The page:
- Scientists Pierre Agostini, Ferenc Krausz, and Anne L’Huillier awarded 2023 Nobel Prize in Physics.
- Their achievement: Creating incredibly short pulses of light to observe processes inside atoms and molecules.
- Potential applications: Advancing medical diagnostics and electronics.
- Attosecond time scale: Allows exploration of electron movements within atoms in a few tenths of an attosecond.
- Prize amount raised to 11 million Swedish crowns (approx. $1 million).
- Nobel Prize awarded by the Royal Swedish Academy of Sciences.
- Eva Olsson, Nobel committee member, highlights significance of attosecond pulses in exploring the world of electrons.
- Previously, changes in electrons were considered imperceptible.
- Implications for in-vitro diagnostics: Promising technique for detecting molecular traces of diseases in blood samples.
- Scientists Agostini and L’Huillier receive congratulations from France’s Minister of Higher Education, Sylvie Retailleau.
- L’Huillier expresses elation and gratitude for the prestigious award.
- Agostini affiliated with Ohio State University; L’Huillier with Lund University, Sweden; Krausz, Hungarian-born, director at Max Planck Institute of Quantum Optics, Germany.
- Nobel Prize in Medicine also awarded this year for mRNA molecule discoveries.
- Nobel Prizes established by Alfred Nobel, honoring achievements in science, literature, and peace since 1901.
- Physics prize historically recognized groundbreaking contributions, including those of Albert Einstein.
- Previous year’s prize focused on quantum entanglement, a phenomenon Einstein referred to as “spooky action at a distance.”
In a groundbreaking achievement, scientists Pierre Agostini, Ferenc Krausz, and Anne L’Huillier have been awarded the 2023 Nobel Prize in Physics for their pioneering work in generating incredibly short pulses of light. These pulses have the extraordinary capability to capture processes occurring within atoms and molecules, potentially revolutionizing fields like medical diagnostics and electronics.
The Royal Swedish Academy of Sciences, responsible for awarding the Nobel Prize, increased the prize money this year to 11 million Swedish crowns (approximately $1 million) in recognition of the exceptional contribution made by this trio.
Eva Olsson, a member of the Nobel Prize in Physics Selection Committee, emphasized the significance of this achievement, stating, “The ability to generate attosecond pulses of light has opened the door on a tiny, extremely tiny, time scale and it’s also opened the door to the world of electrons.” Previously, changes in electrons were thought to be imperceptible, but the utilization of attosecond pulses has shattered this notion.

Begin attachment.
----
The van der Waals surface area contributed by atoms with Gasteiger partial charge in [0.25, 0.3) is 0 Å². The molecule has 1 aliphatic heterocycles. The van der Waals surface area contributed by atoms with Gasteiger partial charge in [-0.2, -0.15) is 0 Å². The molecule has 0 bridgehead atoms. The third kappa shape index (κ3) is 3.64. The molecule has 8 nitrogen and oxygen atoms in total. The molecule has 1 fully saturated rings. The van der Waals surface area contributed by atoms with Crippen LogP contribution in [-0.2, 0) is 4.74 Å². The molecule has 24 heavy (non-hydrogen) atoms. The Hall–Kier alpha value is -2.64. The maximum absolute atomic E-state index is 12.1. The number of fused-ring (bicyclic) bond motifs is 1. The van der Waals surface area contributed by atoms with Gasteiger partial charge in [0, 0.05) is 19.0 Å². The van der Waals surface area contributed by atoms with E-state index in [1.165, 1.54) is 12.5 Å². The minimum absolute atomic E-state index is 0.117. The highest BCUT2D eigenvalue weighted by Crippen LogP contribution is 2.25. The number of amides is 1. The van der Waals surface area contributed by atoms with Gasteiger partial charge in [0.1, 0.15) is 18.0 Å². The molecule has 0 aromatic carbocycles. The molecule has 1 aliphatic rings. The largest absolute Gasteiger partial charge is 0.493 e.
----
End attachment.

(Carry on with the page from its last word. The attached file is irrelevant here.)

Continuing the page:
The time scale they have delved into, the attosecond, is so minuscule that there are as many attoseconds in one second as there have been seconds since the inception of the universe. This remarkable breakthrough grants humanity unprecedented tools for investigating the intricate movements of electrons within atoms.
This development carries profound implications for various fields. For instance, it holds promise in the realm of in-vitro diagnostics. A new technique could be employed to detect distinctive molecular markers of diseases in blood samples, potentially revolutionizing medical diagnosis.
Both Agostini and L’Huillier, originally from France but currently working in the United States and Sweden respectively, received immediate congratulations from Sylvie Retailleau, France’s minister of Higher Education, who expressed that they were a “great source of pride.”
L’Huillier, who learned of her award during a lecture, expressed her elation, stating, “It is really a prestigious prize and I’m so happy to get it. It’s incredible.” Agostini, a professor at Ohio State University, and L’Huillier, associated with Lund University in Sweden, have contributed significantly to this transformative work.
Hungarian-born Krausz, the third laureate, serves as the director at Max Planck Institute of Quantum Optics in Germany, further emphasizing the international collaboration that characterizes cutting-edge scientific research.
This accolade follows the announcement of the Nobel Prize in Medicine awarded to Hungarian scientist Katalin Kariko and U.S. colleague Drew Weissman for their pivotal contributions to the discovery of mRNA molecules, a breakthrough that laid the foundation for COVID-19 vaccines.
The Nobel Prizes, established in the will of the dynamite inventor and businessman Alfred Nobel, have been honoring achievements in science, literature, and peace since 1901. The physics prize, often spotlighting monumental scientific advancements, has recognized luminaries like Albert Einstein for their transformative contributions to our understanding of the world.
Last year’s prize in physics was awarded to Alain Aspect, John Clauser, and Anton Zeilinger for their work on quantum entanglement, a phenomenon that Einstein famously referred to as “spooky action at a distance.” This exemplifies how Nobel laureates continue to push the boundaries of our understanding of the natural world.